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A is for Autism, F is for Friend - Book Review

February 3, 2014 - Colleen Carpenter
A few weeks ago, a colleague offered to let me borrow a book, "A is for Autism, F is for Friend," by Joanna L. Keating-Velasco. It was obvious she saw the look on my face as she handed the book to me. She immediately explained that the book is written for kids around 5th and 6th grade, the title just sounded really young. I took the book and decided I'd check it out when I had a few minutes over winter break.

The book is written for the benefit of children who may have a classmate on the autism spectrum. The book is 39 pages with another 15 pages of resources and a glossary. The chapters focus on various aspects of characteristics someone on the spectrum may have. It's written in first person in the voice of Chelsea, a fictitious 5th grader with autism. She explains sensory issues, eye contact, self-stimulation (stimming), echolalia, and what it's like to try to make friends. Chelsea identifies herself as having "severe autism." I wasn't sure how much I'd appreciate or identify with this book knowing that my son would be considered "high functioning." Totally opposite ends of the autism spectrum. But, I read with an open mind and the thought that maybe I would know people who might relate more closely with this book.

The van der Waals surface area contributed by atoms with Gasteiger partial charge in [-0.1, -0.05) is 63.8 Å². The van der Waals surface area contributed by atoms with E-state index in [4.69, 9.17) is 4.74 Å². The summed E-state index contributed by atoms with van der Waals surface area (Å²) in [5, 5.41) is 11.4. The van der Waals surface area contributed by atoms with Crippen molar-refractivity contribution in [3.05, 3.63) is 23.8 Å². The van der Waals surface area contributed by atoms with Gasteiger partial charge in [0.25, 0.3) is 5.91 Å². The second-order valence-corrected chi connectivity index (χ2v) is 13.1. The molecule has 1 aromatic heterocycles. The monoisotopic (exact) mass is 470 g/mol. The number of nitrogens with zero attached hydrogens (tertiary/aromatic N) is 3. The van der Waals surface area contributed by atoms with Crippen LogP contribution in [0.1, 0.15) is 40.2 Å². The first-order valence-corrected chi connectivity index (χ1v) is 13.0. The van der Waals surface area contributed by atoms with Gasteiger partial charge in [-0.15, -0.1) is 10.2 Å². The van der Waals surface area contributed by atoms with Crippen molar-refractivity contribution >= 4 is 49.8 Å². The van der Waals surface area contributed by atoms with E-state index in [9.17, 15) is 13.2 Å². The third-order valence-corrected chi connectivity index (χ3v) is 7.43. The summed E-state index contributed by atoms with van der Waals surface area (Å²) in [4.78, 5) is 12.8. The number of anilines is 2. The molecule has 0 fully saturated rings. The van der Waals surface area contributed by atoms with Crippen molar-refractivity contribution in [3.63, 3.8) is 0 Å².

I read. I read and I related. I read and I realized that people I know need to read this book to help them understand Lucas. Sure, he doesn't do everything Chelsea talks about and not as often or as obvious as she explains. But it explains, in simple, easy to read language, what it's like to be on the spectrum (or at least what I would imagine it's like.) Then it dawned on me...I should let Lucas read it and TELL ME if this is what it's like for him! Yes, he's 8, but his reading skills are easily above the comprehension level of A if for Autism, F is for Friend.

Lucas identified with most of the sensory information, the eye contact part and the section on stimming. That was enough for me to share this book with his older brother and a friend of the family. I even strongly suggested that Lucas' father read it. All three had the same response. They felt like it was a quick and easy read that gave them information that helped them understand Lucas a little better. It definitely conveyed that what may seem like Lucas being "bad" was really Lucas trying to cope with sensory input. Even a sliver of understanding is worth the 10 minutes it takes to read this book.

If you do want to use this book with kids in school, there are sections at the end of each chapter called "Talk Time." These are questions for discussion and try to put the students in a situation to help them identify with the student(s) with autism.

To sum up: I wish the name of the book didn't sound like it was written for kindergartners. Regardless of where a child is on the spectrum, there will be parts of the book which relate to the individual. Worth a read by anyone in the life of someone with autism.

ISBN: 978-1-931282-43-7


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